“I don’t know who you are. I don’t know what you want. If you are looking for ransom, I can tell you I don’t have money. But what I do have are a very particular set of skills; skills I have acquired over a very long career. Skills that make me a nightmare for people like you. If you let my daughter go now, that’ll be the end of it. I will not look for you, I will not pursue you. But if you don’t, I will look for you, I will find you, and I will kill you.”
That pretty much sums things up quite nicely for you. The filmmakers must agree, because the scene figured prominently in their marketing campaign for the film. In the end it’s not really anything that we haven’t seen before with Bruce Willis, Mel Gibson, or a handful of other actors in the role. What might make the whole experience somewhat unique is that Liam Neeson isn’t usually associated with this kind of a character. You usually find him more on the cerebral side of things. He plays the part well in spite of the handicap that he never really looks quite right for the part. Give the thespian credit for making the whole idea at least somewhat believable.
Bryan Mills (Neeson) is a divorced father who has had a rather stellar career in the CIA. He has given up his career to be near his daughter who now lives with her mother and a wealthy business tycoon her mother has now married. The relationship has been strained by the obvious commitments of his James Bond life. He is trying to make up for lost time, but can’t compete with the lavish stylings of her new life. When she wants to go to Europe with a friend, Bryan is worried. His job has made him a little paranoid, but he’ll tell you it’s not paranoia, but awareness. He reluctantly agrees to let her go, only to find his worries justified when Kim (Grace) is kidnapped by a sex slave operation while she’s actually talking to him on the phone. Now Bryan must rely on his contacts and skills to track down his daughter before the unimaginable happens. From here on out it’s a one man crusade that leaves bodies in its wake.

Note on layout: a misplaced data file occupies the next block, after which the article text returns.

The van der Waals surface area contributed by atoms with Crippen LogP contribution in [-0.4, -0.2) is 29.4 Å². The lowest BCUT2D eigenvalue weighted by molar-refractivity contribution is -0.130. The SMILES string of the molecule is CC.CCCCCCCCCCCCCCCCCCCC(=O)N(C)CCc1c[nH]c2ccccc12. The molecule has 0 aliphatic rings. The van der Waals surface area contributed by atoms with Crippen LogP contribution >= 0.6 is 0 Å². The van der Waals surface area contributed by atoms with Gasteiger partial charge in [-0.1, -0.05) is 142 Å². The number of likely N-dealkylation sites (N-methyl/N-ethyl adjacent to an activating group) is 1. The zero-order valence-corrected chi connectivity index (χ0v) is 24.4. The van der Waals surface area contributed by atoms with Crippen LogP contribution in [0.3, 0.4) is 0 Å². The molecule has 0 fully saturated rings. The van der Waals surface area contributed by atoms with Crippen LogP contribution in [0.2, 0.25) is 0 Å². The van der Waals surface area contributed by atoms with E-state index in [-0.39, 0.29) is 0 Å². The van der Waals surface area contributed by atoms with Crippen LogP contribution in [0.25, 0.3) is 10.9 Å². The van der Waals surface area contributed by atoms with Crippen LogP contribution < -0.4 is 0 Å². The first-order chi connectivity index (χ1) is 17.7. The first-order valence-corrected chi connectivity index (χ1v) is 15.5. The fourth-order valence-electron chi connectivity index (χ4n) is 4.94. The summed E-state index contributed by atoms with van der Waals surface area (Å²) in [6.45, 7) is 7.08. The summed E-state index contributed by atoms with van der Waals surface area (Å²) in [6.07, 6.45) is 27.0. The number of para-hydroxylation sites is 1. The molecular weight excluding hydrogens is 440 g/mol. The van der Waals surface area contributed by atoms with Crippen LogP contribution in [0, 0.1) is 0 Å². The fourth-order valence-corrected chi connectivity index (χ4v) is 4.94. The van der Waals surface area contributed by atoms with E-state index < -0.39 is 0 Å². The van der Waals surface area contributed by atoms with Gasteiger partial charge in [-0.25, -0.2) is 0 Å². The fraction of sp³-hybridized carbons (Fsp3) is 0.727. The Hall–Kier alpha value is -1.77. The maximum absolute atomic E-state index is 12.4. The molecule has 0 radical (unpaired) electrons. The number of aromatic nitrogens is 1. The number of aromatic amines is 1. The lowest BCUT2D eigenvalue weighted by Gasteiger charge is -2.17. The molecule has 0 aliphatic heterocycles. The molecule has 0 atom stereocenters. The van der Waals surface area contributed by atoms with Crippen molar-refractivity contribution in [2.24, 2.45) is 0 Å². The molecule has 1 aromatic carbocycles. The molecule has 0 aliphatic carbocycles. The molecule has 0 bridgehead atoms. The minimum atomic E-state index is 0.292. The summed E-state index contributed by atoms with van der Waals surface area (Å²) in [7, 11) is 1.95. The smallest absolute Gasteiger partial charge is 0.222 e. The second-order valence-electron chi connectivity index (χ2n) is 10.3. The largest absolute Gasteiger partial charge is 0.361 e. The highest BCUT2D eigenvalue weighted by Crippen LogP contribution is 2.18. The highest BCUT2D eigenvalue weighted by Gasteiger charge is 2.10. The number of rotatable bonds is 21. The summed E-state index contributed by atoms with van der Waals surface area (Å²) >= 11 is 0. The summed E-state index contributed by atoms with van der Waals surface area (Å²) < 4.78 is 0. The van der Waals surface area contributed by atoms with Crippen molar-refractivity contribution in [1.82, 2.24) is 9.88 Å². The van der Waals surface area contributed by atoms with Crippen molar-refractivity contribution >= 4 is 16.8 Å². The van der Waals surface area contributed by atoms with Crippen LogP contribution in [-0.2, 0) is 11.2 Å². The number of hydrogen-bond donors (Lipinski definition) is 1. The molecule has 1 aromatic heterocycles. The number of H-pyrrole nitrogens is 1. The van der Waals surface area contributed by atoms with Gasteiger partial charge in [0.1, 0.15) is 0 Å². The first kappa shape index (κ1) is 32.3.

The film is pretty fast paced, which helps us to overlook the “been there done that” nature of the script. It allows us to go on this breakneck journey with Bryan without asking that many questions along the way. The problem is that it all appears too easy. I’m not talking about the physical part. Bryan jumps to some rather long conclusions and catches up with the gang in far too short an order. With Neeson, the advantage should be watching his mind work as well as his brutality. That’s the promise I expected from this kind of casting. Instead, much of that is quickly glazed over, and the movie falls into familiar patterns. I liked Bryan’s gang of buddies from the CIA and think the film might have made a better ride if these guys had come along for the party. The interaction would have filled a lot of the leaps in logic and provided us with more of an interactive nature to the whole exercise. Instead, a good cast is underutilized throughout, including a rather fine performance by Maggie Grace, even though her character is so shallow and manipulative that I found it very hard to care so much what happens to her. It’s only the pain caused to Neeson’s character that we really care about at all. The bad guys are terribly stereotypical here and thus are not near as effective as they could have been. French director Pierre Morel relies far too much on the emotional impact of the deed itself to carry the weight. Yes, we’re all shocked when we see a young girl taken to become the sex slave of an obese Middle Eastern Sheikh. But Morel stops there, not bothering to cast for solid performers and characters. Instead they’re all just canon fodder for Neeson’s personal justice. An interesting thrill ride, but nothing more.